Here’s a refugee story with a difference. In Lewiston, Maine’s second-largest city, Somali refugees are bringing new vibrancy to the declining former mill town. There presence is a controversial issue, of course (how could it be otherwise) but generally,
Since 2002, the number of children in Lewiston’s schools has risen by 10 per cent. As this piece on Bloomberg View points out, this is a minor miracle considering that it’s falling by 15 per cent in other parts of the state. Even Maine’s staunchly Republican governor Paul LePage, who grew up in Lewiston, admits that his state – which has the oldest, whitest and slowest-growing population in the United States – needs more people to thrive. “We have more people in Maine dying than being born,” he said last year.
In the 1990s, Lewiston’s population dropped by 10 per cent and the city never really recovered from the closure of mills. According to Bloomberg, Lewiston’s 4,000 or so Somalis “brought new life to downtown – new restaurants and shops, businesses, even a mosque. Many found jobs in and around Lewiston, and for those who didn’t, their welfare payments still helped the local economy.”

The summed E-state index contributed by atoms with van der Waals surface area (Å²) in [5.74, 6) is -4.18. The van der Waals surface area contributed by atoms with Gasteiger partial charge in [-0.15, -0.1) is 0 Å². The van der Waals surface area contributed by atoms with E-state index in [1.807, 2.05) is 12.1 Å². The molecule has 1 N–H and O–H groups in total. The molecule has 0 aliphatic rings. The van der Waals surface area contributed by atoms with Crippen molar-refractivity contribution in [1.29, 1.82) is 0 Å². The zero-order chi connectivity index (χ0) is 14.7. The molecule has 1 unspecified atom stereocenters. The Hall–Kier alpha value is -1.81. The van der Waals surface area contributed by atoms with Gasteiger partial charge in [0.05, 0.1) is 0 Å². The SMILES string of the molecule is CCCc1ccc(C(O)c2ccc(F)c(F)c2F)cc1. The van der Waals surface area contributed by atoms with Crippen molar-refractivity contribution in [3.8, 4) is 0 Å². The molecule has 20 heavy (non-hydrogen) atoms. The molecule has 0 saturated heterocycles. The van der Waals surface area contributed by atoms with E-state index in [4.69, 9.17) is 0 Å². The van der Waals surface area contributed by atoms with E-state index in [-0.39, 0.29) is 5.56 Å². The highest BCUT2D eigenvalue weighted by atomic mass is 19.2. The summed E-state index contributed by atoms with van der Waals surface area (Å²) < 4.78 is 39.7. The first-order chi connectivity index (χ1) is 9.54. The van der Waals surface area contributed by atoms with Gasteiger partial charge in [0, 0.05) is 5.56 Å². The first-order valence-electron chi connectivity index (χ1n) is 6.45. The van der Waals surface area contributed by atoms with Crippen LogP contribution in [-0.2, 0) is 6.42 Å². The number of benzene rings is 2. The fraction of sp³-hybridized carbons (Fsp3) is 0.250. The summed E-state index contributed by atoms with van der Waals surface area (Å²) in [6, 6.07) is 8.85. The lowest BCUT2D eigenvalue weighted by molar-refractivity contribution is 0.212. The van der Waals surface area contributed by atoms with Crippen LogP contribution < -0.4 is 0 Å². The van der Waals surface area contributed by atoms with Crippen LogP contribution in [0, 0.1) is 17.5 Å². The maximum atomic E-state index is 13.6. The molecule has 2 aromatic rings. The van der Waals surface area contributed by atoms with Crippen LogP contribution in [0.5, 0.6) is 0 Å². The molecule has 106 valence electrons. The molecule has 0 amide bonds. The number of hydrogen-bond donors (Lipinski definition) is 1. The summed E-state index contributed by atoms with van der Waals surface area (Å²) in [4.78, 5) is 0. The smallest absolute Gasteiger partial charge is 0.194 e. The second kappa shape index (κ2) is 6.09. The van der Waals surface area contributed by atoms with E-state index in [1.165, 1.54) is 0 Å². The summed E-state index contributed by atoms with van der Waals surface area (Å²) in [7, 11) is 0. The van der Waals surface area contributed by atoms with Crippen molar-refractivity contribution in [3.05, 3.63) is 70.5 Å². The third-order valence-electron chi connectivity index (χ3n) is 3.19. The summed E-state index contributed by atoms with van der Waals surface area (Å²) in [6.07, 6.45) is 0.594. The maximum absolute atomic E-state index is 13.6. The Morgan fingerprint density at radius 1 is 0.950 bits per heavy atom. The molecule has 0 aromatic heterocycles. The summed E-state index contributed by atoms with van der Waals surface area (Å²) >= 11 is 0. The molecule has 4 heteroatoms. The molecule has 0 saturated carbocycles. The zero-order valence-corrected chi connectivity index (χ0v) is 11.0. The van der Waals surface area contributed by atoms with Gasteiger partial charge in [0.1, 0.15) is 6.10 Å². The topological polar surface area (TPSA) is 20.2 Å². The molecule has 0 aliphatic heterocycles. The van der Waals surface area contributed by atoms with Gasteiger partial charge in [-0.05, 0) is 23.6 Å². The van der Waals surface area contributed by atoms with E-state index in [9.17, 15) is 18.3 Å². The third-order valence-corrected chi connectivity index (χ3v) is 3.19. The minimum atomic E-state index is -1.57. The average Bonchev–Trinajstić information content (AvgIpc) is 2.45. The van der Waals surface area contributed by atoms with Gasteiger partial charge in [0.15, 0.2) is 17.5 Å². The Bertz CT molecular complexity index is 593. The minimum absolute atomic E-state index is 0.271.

But, as we are seeing happen in Germany with testing issues such as offering a welcome to refugees, Lewiston is torn.
This is obvious in its political dilemma. The Democratic candidate for mayor Ben Chin, who advocates continued public assistance for asylum-seekers, recently beat Robert Macdonald, the Republican incumbent two-term mayor. There will be a runoff. The only certainty is more heated debates about culture, community and public money for refugees from Africa.